We live in a data-centric universe and the most profitable companies- like Google- have access to scores of data, but many smaller companies don’t have the same data access as goliaths like Google. Fortunately, that is changing with Simon Data, the first-ever enterprise customer data platform with a fully-integrated marketing cloud. Launched in 2015, this platform helps high-growth enterprises significantly increase revenue through effective marketing, support, and sales functions.
AlleyWatch interviewed president and cofounder Joshua Neckes about this intuitive data platform that equips marketing teams with the unprecedented tools to become a commercial success.
Who were your investors and how much did you raise?
This was our Series B round. We raised $20M, led by Dave Barrett from Polaris Partners. .406 Ventures – through current board member Maria Cirino – Commerce Ventures, and F-Prime also participated.
Simon Data came to market in 2015 as one of the pre-eminent enterprise customer data platforms. We specifically work with high-growth and enterprise companies to help them democratize their data, driving significant incremental revenue through marketing, support, and sales functions.
We now also offer a fully-integrated marketing cloud built atop our CDP. This is the first and only marketing cloud with a fully-native CDP in market, and it has been a major driver of our growth.
Our approach – at the most essential level – helps these companies have one conversation with their customers: the right one.
As there is a push to move towards centralized solutions like yours, do you fear that a larger incumbent could just replicate your offering?
Not at all – these bigger companies aren’t properly built to develop disruptive technology. They’re designed to acquire and cross-sell a network of ever-growing properties, and they’re great at it. The problem is you can only sell someone a solution that doesn’t work so many times before they look for something new.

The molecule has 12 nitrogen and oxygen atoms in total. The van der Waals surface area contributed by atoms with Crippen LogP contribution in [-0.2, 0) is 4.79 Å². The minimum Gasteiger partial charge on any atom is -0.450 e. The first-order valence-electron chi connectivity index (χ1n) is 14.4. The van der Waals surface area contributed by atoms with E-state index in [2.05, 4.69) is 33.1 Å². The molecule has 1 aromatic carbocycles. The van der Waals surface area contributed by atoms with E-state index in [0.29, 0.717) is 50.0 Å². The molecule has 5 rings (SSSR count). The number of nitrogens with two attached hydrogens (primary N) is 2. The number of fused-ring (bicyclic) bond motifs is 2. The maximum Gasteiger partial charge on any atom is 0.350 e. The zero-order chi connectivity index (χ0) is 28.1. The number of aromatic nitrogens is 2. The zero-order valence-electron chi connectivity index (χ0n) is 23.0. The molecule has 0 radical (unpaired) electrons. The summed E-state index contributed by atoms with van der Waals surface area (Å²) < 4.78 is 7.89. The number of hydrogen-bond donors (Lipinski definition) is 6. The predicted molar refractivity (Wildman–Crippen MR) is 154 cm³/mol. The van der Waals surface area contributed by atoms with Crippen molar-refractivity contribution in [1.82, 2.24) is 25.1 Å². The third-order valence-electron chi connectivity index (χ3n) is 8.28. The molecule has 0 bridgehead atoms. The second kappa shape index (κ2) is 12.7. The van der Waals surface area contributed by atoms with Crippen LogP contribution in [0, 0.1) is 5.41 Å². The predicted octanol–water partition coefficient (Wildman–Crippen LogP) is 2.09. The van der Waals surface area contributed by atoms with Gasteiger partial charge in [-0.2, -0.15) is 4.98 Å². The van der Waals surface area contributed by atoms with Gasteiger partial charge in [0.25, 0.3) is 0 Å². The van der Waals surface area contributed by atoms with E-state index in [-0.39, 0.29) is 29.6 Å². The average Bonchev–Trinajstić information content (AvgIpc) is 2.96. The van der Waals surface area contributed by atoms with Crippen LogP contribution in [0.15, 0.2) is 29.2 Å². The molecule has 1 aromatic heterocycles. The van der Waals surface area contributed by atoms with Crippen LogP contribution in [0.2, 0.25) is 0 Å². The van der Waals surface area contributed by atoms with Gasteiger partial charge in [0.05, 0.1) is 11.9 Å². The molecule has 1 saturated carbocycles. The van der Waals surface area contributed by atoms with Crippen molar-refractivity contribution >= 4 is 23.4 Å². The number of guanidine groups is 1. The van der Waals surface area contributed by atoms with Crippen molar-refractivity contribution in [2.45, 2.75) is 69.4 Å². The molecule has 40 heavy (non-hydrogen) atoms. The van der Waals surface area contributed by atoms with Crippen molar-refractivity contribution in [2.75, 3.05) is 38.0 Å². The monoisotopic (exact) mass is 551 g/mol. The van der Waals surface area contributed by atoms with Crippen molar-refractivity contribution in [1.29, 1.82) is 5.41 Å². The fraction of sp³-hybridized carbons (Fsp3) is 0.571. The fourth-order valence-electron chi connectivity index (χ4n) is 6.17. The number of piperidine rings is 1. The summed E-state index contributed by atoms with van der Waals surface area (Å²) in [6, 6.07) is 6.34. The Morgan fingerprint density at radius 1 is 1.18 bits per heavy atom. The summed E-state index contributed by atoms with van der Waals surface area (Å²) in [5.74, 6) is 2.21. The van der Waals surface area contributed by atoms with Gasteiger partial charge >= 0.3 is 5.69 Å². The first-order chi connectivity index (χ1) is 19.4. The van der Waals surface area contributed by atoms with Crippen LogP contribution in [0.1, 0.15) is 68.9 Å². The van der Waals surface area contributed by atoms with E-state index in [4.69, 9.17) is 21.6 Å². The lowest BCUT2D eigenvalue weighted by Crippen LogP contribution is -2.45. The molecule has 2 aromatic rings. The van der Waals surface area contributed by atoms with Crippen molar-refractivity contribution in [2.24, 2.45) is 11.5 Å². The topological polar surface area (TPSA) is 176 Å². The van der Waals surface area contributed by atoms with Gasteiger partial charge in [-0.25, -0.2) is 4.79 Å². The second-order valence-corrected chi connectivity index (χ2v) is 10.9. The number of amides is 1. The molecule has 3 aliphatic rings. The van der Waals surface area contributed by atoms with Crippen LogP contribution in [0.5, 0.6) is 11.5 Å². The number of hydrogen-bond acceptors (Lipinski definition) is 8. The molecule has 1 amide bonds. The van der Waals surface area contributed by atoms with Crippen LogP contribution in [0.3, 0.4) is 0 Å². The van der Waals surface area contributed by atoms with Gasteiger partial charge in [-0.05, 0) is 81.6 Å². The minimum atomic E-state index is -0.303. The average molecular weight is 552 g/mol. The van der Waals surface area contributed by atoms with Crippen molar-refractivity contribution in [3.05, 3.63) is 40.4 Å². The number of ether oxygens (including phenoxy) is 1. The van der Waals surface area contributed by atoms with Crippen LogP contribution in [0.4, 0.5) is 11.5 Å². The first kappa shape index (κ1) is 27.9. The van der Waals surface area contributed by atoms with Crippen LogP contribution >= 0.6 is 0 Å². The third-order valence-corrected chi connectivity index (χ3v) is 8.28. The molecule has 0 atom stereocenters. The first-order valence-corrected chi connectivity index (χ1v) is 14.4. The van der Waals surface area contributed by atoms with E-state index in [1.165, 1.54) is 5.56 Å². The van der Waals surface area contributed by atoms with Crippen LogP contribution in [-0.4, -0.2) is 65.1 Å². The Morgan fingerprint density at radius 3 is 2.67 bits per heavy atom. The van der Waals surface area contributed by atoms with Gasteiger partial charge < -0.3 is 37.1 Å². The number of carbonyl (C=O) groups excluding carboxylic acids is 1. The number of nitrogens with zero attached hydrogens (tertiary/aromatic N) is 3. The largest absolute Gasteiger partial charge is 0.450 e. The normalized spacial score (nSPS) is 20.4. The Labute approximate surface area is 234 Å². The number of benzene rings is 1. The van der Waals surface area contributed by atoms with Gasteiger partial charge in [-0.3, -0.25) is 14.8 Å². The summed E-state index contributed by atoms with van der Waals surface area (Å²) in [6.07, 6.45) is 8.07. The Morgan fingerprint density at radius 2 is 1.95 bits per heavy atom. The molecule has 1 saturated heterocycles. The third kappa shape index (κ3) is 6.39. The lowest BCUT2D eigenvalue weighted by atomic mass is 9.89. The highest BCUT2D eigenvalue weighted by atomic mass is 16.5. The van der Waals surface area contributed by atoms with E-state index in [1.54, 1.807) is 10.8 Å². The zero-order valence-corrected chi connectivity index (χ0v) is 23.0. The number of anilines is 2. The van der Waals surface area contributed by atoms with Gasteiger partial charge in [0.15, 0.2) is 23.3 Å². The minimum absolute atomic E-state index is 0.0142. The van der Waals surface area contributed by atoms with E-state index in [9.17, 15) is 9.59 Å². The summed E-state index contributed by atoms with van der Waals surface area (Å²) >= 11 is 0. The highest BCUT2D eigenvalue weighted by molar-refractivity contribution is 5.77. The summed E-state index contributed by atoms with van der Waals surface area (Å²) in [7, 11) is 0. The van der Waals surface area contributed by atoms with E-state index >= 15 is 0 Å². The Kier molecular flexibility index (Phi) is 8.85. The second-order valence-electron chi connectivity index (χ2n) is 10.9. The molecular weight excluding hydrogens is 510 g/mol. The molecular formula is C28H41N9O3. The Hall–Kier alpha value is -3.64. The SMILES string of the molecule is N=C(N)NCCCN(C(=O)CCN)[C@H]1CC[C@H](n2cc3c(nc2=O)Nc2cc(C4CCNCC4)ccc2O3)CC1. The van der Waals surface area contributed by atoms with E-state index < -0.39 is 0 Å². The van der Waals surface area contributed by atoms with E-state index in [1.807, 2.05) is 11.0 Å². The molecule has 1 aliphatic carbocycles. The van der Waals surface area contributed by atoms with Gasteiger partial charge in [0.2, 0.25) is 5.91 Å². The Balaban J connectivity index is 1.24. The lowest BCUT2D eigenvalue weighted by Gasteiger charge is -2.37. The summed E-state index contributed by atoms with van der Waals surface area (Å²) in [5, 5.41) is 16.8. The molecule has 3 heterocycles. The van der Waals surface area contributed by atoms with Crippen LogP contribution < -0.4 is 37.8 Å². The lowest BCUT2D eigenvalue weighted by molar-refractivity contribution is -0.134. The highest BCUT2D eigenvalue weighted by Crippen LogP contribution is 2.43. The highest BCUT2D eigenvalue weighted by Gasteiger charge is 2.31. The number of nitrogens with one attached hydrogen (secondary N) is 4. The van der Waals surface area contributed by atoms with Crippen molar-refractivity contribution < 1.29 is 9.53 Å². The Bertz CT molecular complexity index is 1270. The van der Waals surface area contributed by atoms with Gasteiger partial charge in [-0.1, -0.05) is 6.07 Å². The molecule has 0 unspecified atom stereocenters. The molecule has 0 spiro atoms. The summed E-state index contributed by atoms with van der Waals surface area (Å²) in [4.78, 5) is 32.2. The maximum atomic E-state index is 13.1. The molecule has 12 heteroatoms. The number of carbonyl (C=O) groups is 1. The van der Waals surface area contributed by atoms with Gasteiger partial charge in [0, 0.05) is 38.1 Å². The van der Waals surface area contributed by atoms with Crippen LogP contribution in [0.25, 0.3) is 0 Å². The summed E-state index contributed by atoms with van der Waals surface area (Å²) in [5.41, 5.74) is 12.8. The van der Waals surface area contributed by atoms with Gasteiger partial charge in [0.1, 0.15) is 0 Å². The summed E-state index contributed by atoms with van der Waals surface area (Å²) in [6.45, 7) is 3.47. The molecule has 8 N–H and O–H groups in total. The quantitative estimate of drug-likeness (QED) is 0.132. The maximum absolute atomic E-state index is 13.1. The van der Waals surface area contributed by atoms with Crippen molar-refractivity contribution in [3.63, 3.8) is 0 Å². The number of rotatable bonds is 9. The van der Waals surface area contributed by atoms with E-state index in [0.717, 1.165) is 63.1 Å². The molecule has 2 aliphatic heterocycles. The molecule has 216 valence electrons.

What inspired you to start Simon Data?
You would simply not believe how hard it is for marketing teams at major companies to be effective. Coordinating channels, campaigns, tests, reporting, disparate systems – it’s a mess, and it has been a mess for as long as I’ve been a marketer. Forget being agile and iterative; just getting out a basic triggered email campaign is enough to inspire terror in many teams.
My cofounders and I blended our backgrounds – data science, data engineering, and marketing – because we knew there was a better way. Companies like Google and Netflix have built massive internal systems to solve these challenges – but what about the rest of us?
The technical approaches of these disruptive giants share a commonality – they privilege data as a first-class citizen. They’ve architected marketing and engagement tooling that makes every allowance for the complexity and diversity of data generated by the modern consumer. They realized – as we did – that the engine of marketing runs on data and built accordingly.
The result? Our clients can easily deliver the sorts of special experiences that build enduring relationships. We can get back to focusing on the human aspects of marketing – not the tech that makes it possible. That’s exciting.